Whether we’re talking cinema, television, or theater, conventional drama is predominantly made up of exposition, which experimental art seeks to transcend or obliterate so as to theoretically tap into deeper meanings. For better or worse, deeper meaning often equates to obliqueness, which means less to most audiences than repetitive variations of common pop-art symbols. There’s another way to approach exposition, though, as American Gods and the new Twin Peaks illustrate: double down on it so transparently that it serves as an orienting device as well as a flourish of stylized abstraction. “Lemon Scented You” is entirely expositional on one level, but it’s so flamboyantly and decadently realized that it doesn’t matter, as it satirically equates exposition to sales as necessary binding agents of contemporary life.
The episode revels in the pervading aesthetic of American Gods, which suggests a view of America as glimpsed from underneath a neon sign in the middle of a deserted, pitch-black night. Directed by Vincenzo Natali and written by Maria Melnik, “Lemon Scented You” revels in the lurid light emitted by motels and night clubs, and features intense close-ups of characters’ faces as they negotiate for power and freedom; it’s almost entirely composed of duets, except for the climactic scene, which features several warring parties and resembles a disingenuously and gaudily empowering corporate slide show. This is as far as American Gods has ever drifted from Neil Gaiman’s novel up to this point, as it re-contextualizes certain scenes from the book, fashioning riffs that unlock the story’s freak-flag agency.
In a conventional TV series, the conversation between Media (Gillian Anderson) and Technical Boy (Bruce Langley) might’ve been another obligatory act of villains pow-wowing over what to do with the good guys. As staged by Natali, however, this scene is a playful paean to aggression and to how much free-associative texture actors and craftspeople can wring out of a moment that serves an ostensibly simple purpose, setting the stage for the climatic arrival of the presumed big bad, Mr. World (Crispin Glover).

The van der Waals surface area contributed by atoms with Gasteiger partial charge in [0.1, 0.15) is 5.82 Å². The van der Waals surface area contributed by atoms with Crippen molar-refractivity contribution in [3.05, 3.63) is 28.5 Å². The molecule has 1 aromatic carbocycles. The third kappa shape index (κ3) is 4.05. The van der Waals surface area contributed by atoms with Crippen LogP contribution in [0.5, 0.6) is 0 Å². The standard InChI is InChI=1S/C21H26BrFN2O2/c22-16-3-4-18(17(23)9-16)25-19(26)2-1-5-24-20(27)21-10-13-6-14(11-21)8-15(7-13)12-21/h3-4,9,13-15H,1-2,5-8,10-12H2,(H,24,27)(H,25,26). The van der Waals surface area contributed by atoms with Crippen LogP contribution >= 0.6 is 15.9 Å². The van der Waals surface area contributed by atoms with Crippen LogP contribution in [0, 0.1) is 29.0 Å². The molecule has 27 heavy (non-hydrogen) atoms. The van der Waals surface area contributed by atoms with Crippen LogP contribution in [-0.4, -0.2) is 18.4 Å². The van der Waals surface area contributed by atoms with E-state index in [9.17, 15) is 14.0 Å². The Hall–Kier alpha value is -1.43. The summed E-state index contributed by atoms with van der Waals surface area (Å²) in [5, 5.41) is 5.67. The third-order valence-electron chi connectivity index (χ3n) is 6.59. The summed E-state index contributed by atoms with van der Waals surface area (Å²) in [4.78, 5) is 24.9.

It’s no accident that this scene revels in claustrophobic geometric patterns and cheesy disco lighting, as Natali is the director of Cube. We first see Technical Boy leaving a club, wandering an abandoned parking lot in which surreally colored houses are visible in the background—a horror-movie image that’s accompanied by an ominous sound effect, borrowed from George Pal’s The War of the Worlds, that suggests a Theremin approximating a rattlesnake’s rattle. Technical Boy is seized by a virtual reality helmet and plunged into Media’s limousine office, which comically oscillates in length, showing the contemporary gods to be impatiently restless show-people—whores of style.
This impression is compounded by Media’s mimicry of Diamond Dogs-era David Bowie, the score’s subtle homage to Bowie, and the amusing reactions of Technical Boy, whose impatience and self-absorption collectively scan as a parody of culture’s demonization of millennials. Technical Boy is an über-millennial who has no respect for history and feels entitled to kill his forefathers without a second’s backward glance, while Media reminds him of her more advanced history and perspective, which includes a reference to Orson Welles’s 1938 radio drama The War of the Worlds, informing that earlier sound cue with thematic cheekiness. Of course, Technical Boy’s point of view could be put another way: He wants to work and for the prior generation to relax its death grip on the jobs that haven’t been gobbled up by the corporatization of America. But Technical Boy also wants to join up with said corporation, which has the best benefits—a conflict known to many millennials who’re trying to survive according to the hypocritical rules imposed on them and are accordingly resented for it.
The episode satirically equates exposition to sales as necessary binding agents of contemporary life.